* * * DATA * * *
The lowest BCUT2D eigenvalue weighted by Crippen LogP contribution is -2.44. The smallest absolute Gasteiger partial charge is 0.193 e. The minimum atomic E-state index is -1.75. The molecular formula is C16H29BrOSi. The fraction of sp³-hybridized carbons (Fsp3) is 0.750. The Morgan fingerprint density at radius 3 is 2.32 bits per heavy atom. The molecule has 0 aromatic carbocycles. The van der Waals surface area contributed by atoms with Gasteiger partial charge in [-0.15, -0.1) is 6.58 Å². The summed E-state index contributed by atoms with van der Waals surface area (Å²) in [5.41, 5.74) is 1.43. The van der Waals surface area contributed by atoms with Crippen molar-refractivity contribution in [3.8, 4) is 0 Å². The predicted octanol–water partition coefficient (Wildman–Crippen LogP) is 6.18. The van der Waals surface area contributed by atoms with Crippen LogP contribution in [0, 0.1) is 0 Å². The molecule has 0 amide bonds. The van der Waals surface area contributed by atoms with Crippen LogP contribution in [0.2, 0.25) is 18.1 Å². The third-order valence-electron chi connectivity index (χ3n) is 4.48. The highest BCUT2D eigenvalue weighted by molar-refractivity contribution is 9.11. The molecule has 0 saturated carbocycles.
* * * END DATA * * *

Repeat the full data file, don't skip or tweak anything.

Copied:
The lowest BCUT2D eigenvalue weighted by Crippen LogP contribution is -2.44. The smallest absolute Gasteiger partial charge is 0.193 e. The minimum atomic E-state index is -1.75. The molecular formula is C16H29BrOSi. The fraction of sp³-hybridized carbons (Fsp3) is 0.750. The Morgan fingerprint density at radius 3 is 2.32 bits per heavy atom. The molecule has 0 aromatic carbocycles. The van der Waals surface area contributed by atoms with Gasteiger partial charge in [-0.15, -0.1) is 6.58 Å². The summed E-state index contributed by atoms with van der Waals surface area (Å²) in [5.41, 5.74) is 1.43. The van der Waals surface area contributed by atoms with Crippen molar-refractivity contribution in [3.8, 4) is 0 Å². The predicted octanol–water partition coefficient (Wildman–Crippen LogP) is 6.18. The van der Waals surface area contributed by atoms with Crippen LogP contribution in [0, 0.1) is 0 Å². The molecule has 0 amide bonds. The van der Waals surface area contributed by atoms with Crippen LogP contribution in [0.2, 0.25) is 18.1 Å². The third-order valence-electron chi connectivity index (χ3n) is 4.48. The highest BCUT2D eigenvalue weighted by molar-refractivity contribution is 9.11. The molecule has 0 saturated carbocycles.